Digging For Diamonds at Crater of Diamonds State Park in Murfreesboro, Arkansas
Did you know there is a place where you can dig for your own diamonds?! This place is called Crater of Diamonds State Park and it is one of the only places in the world where you can search for real diamonds from their volcanic source. Yep! This 37-acre field is actually an eroded surface of a volcanic crater where you can find a variety of rocks, minerals, and gemstones – including diamonds!
Where is Crater of Diamonds State Park?
Crater of Diamonds State Park is located in Southeast Arkansas in Murfreesboro. When we visited we traveled from Hot Springs which was an easy day trip. But this Arkansas State Park is close to a number of different cities in Arkansas and other bordering states.
From Texarkana: Approximately 1 hour 15 minutes by car
From Hot Springs: Approximately 1 hour 15 minutes by car
From Little Rock: Approximately 2 hours 15 minutes by car
From Fayetteville/Bentonville: Approximately 3 hours 30 minutes by car
From Shreveport: Approximately 2 hours 15 minutes by car
From Dallas: Approximately 4 hours by car
From Tulsa: Approximately 4 hours 30 minutes by car
Brief History of Crater of Diamonds State Park
All around the park you’ll find different plaques of people that have made their mark on history at Crater of Diamonds State Park.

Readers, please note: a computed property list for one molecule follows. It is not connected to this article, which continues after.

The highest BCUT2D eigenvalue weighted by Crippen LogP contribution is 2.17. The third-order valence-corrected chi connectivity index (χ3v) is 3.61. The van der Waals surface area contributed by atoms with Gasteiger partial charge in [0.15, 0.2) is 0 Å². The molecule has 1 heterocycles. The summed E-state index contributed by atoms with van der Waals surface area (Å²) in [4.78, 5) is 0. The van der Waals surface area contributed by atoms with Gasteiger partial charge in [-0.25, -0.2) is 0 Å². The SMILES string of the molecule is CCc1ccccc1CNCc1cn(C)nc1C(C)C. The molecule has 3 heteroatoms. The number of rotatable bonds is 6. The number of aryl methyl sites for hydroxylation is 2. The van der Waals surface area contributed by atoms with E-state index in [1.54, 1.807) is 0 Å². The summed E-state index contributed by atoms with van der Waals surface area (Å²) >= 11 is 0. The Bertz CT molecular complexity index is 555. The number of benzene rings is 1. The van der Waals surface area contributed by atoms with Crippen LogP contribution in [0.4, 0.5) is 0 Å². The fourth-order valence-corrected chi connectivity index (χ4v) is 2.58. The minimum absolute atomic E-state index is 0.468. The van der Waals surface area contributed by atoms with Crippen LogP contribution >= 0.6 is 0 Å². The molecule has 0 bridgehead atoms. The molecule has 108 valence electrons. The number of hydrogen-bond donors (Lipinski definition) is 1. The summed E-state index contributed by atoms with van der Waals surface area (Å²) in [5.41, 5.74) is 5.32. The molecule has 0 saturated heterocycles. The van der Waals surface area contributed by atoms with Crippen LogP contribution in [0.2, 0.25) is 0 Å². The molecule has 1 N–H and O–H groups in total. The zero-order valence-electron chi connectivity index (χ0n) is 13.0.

The first diamonds discovered in Pike County, Arkansas were found by John Wesley Huddleston in August 1906. He had originally purchased this land to build his home! After he found a few diamond-like stones he sent them to a Little Rock jeweler by the name of Charles S. Stifft, who confirmed they were genuine diamonds weighing 1.38-2.58-carats. Huddleston later sold the land for $36,000 to a group of investors in Little Rock. Although people searched for diamonds here for a number of years, it wasn’t until the 1970s that it became acquired as a state park that you can now dig for diamonds in!
How Often Are Diamonds Found?
These are examples of the different kind of crater diamonds found at Crater of Diamonds State Park.
When I posted a TikTok about Crater of Diamonds State Park an overwhelming amount of people were like “Nah, I bet people never find diamonds there.” And while personally, we didn’t find any diamonds this time (I’m chalking that up to our lack of preparation, not our lack of luck or skill lol) a lot of people actually do! In fact, since the park’s official opening in 1972 over 33,000 diamonds have been found!
On average, 600 diamonds are found each year. But some of the most notable diamonds are listed on one of the info plaques at the park. Some that caught my attention were Uncle Sam, the largest diamond found at Crater of Diamonds (and in the United States) ringing in at 40.23-carats (1924), the 16.37-carat Amarillo Starlight (1975), and the 15.33-carat Star of Arkansas (1956). Yes, you get to name your diamonds if you find any! For larger diamonds more recently found, a 9.07-carat diamond was found in 2020!
When most people think of diamonds they imagine pretty crystal clear stones often found on engagement rings. But in reality, diamonds actually come in a variety of colors and are somewhat translucent although shiny! The three colors of diamonds that have been found at Crater of Diamonds State Park are white, brown, and yellow. In addition to diamonds, you can also find gemstones of amethyst, garnet, jasper, agate, quartz, and other rocks and minerals.
Things to Bring to Crater of Diamonds State Park